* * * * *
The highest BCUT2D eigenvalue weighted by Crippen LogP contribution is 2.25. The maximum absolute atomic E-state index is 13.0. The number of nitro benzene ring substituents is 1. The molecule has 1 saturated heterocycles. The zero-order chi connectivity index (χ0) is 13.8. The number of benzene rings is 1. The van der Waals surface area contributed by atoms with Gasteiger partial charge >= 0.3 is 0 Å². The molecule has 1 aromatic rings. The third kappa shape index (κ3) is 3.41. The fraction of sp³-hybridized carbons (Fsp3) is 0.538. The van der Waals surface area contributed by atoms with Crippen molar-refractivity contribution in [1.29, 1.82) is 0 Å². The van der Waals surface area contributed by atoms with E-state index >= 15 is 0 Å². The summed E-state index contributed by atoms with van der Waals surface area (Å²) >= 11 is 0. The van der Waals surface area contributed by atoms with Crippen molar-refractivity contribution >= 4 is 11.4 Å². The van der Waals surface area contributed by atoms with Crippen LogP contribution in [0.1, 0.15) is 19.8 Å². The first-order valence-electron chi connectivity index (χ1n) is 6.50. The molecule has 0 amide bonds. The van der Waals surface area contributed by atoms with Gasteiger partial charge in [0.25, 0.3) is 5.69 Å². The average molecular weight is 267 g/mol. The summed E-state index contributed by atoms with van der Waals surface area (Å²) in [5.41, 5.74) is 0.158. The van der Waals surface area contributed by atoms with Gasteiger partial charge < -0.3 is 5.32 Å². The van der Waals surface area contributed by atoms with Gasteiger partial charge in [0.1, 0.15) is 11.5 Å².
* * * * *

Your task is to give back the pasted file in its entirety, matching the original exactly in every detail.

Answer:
The highest BCUT2D eigenvalue weighted by Crippen LogP contribution is 2.25. The maximum absolute atomic E-state index is 13.0. The number of nitro benzene ring substituents is 1. The molecule has 1 saturated heterocycles. The zero-order chi connectivity index (χ0) is 13.8. The number of benzene rings is 1. The van der Waals surface area contributed by atoms with Gasteiger partial charge >= 0.3 is 0 Å². The molecule has 1 aromatic rings. The third kappa shape index (κ3) is 3.41. The fraction of sp³-hybridized carbons (Fsp3) is 0.538. The van der Waals surface area contributed by atoms with Crippen molar-refractivity contribution in [1.29, 1.82) is 0 Å². The van der Waals surface area contributed by atoms with E-state index >= 15 is 0 Å². The summed E-state index contributed by atoms with van der Waals surface area (Å²) >= 11 is 0. The van der Waals surface area contributed by atoms with Crippen molar-refractivity contribution >= 4 is 11.4 Å². The van der Waals surface area contributed by atoms with Crippen LogP contribution in [0.1, 0.15) is 19.8 Å². The first-order valence-electron chi connectivity index (χ1n) is 6.50. The molecule has 0 amide bonds. The van der Waals surface area contributed by atoms with Gasteiger partial charge in [0.25, 0.3) is 5.69 Å². The average molecular weight is 267 g/mol. The summed E-state index contributed by atoms with van der Waals surface area (Å²) in [5.41, 5.74) is 0.158. The van der Waals surface area contributed by atoms with Gasteiger partial charge < -0.3 is 5.32 Å². The van der Waals surface area contributed by atoms with Gasteiger partial charge in [0.1, 0.15) is 11.5 Å².